In what could be regarded as a precursor to a new mode of cancer diagnosis, an artificial intelligence based tool, developed at the Osaka University in Japan, can precisely differentiate between different cancer cells, paving the way for automated determination of appropriate individualized cancer treatments.
As a matter of fact, there can be remarkable variation in the types of cancer cells among patients, even with the same cancer type. In view of the variation, it is necessary to identify the particular cell types for choosing the best treatment option. However, the current methods of doing so are time-consuming and often restricted by human error and limits of human sight.
In the new method involving artificial intelligence, the limitations of humans could be overcome by scanning the microscopic images of cancer cells and eliciting the nature of the cells with high accuracy than human judgment. In essence, the system is based on a convolutional neural network, a form of artificial intelligence modelled on the human visual system. During the studies, the artificial based system was applied to distinguish cancer cells in mice as well as humans.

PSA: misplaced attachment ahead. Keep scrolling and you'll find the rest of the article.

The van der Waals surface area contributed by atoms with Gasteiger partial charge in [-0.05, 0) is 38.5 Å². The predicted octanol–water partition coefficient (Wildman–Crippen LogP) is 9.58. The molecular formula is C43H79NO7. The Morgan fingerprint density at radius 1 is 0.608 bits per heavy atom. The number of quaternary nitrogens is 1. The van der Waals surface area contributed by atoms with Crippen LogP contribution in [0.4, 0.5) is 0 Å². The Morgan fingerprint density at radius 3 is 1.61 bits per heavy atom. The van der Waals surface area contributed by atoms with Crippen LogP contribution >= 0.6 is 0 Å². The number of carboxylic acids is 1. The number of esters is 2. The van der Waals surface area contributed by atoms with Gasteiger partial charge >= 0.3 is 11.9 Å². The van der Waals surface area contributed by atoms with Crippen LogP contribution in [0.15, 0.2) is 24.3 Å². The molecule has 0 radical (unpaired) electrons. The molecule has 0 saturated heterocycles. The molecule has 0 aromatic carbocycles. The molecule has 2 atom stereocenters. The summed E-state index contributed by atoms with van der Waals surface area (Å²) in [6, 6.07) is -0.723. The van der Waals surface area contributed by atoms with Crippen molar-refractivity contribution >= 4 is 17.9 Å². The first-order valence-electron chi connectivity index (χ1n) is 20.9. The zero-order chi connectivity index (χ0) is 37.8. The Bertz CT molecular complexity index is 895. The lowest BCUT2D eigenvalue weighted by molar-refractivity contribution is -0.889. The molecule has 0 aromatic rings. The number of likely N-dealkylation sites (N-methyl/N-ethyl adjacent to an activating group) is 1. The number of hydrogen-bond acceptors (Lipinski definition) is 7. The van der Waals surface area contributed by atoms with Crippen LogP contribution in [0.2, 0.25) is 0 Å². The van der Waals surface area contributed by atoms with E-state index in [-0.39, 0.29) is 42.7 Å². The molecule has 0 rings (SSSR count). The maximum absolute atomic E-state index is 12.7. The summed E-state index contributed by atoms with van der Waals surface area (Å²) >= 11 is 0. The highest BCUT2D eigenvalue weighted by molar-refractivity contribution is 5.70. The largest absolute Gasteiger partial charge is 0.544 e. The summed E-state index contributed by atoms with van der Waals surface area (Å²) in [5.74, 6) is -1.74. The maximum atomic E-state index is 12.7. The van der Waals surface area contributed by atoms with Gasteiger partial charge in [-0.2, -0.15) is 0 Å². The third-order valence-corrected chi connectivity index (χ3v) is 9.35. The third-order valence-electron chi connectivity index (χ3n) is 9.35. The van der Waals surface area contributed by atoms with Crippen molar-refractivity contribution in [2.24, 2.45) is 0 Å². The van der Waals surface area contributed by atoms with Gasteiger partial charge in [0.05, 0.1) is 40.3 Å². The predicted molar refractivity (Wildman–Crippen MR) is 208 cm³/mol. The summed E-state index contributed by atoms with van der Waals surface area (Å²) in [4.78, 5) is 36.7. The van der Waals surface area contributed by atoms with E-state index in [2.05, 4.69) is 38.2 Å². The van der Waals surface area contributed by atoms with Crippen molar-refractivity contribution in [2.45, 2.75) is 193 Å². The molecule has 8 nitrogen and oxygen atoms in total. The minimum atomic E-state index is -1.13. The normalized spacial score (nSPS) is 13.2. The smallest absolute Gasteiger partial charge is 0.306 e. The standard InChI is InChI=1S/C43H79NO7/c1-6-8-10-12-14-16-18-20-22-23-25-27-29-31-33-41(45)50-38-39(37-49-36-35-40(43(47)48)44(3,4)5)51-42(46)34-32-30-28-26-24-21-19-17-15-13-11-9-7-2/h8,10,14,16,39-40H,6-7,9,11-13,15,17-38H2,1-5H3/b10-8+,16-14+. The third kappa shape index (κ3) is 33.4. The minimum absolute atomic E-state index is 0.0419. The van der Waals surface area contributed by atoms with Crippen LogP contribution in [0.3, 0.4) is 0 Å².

We first trained our system on 8,000 images of cells obtained from a phase-contrast microscope," one of the researchers said. "We then tested its accuracy on another 2,000 images, to see whether it had learned the features that distinguish mouse cancer cells from human ones, and radio-resistant cancer cells from radiosensitive ones," the researcher further revealed.
After creating a two-dimensional plot of the findings obtained by the system, the results for each cell type were clustered together, while being separated from the other cells. This has clearly shown that after training, the system was able to correctly identify cells based on microscopic images.
The high accuracy with which the automated system can identify cells should be very useful in determining exactly which cells are present in the tumour of cancer patients. This would help in deciding a more appropriate mode of treatment.